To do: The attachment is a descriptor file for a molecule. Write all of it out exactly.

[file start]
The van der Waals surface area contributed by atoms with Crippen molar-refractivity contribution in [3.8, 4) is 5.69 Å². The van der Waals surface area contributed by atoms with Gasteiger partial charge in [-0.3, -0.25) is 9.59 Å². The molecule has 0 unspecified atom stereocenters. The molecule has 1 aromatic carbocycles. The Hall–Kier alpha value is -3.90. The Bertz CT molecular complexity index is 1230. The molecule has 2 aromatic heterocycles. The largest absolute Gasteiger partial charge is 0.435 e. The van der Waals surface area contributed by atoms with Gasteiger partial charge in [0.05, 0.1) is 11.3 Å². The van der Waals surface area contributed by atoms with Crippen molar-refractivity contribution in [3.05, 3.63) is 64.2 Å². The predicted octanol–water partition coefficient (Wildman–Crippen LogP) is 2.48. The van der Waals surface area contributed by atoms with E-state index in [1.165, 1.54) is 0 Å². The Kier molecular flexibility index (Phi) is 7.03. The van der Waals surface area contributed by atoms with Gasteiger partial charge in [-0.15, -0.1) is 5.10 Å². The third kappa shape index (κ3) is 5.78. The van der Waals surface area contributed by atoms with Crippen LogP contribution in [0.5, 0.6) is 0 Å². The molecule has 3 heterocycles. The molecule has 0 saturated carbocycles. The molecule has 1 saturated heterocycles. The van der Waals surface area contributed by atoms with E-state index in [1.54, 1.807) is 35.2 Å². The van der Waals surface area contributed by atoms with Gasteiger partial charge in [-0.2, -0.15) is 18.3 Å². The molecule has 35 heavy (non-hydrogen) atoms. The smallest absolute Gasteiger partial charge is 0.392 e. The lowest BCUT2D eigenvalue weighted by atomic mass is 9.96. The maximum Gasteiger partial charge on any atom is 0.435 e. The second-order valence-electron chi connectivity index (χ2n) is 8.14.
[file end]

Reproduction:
The van der Waals surface area contributed by atoms with Crippen molar-refractivity contribution in [3.8, 4) is 5.69 Å². The van der Waals surface area contributed by atoms with Gasteiger partial charge in [-0.3, -0.25) is 9.59 Å². The molecule has 0 unspecified atom stereocenters. The molecule has 1 aromatic carbocycles. The Hall–Kier alpha value is -3.90. The Bertz CT molecular complexity index is 1230. The molecule has 2 aromatic heterocycles. The largest absolute Gasteiger partial charge is 0.435 e. The van der Waals surface area contributed by atoms with Gasteiger partial charge in [0.05, 0.1) is 11.3 Å². The van der Waals surface area contributed by atoms with Crippen molar-refractivity contribution in [3.05, 3.63) is 64.2 Å². The predicted octanol–water partition coefficient (Wildman–Crippen LogP) is 2.48. The van der Waals surface area contributed by atoms with E-state index in [1.165, 1.54) is 0 Å². The Kier molecular flexibility index (Phi) is 7.03. The van der Waals surface area contributed by atoms with Gasteiger partial charge in [-0.15, -0.1) is 5.10 Å². The third kappa shape index (κ3) is 5.78. The van der Waals surface area contributed by atoms with Crippen LogP contribution in [0.5, 0.6) is 0 Å². The molecule has 3 heterocycles. The molecule has 0 saturated carbocycles. The molecule has 1 saturated heterocycles. The van der Waals surface area contributed by atoms with E-state index in [1.54, 1.807) is 35.2 Å². The van der Waals surface area contributed by atoms with Gasteiger partial charge in [-0.2, -0.15) is 18.3 Å². The molecule has 35 heavy (non-hydrogen) atoms. The smallest absolute Gasteiger partial charge is 0.392 e. The lowest BCUT2D eigenvalue weighted by atomic mass is 9.96. The maximum Gasteiger partial charge on any atom is 0.435 e. The second-order valence-electron chi connectivity index (χ2n) is 8.14.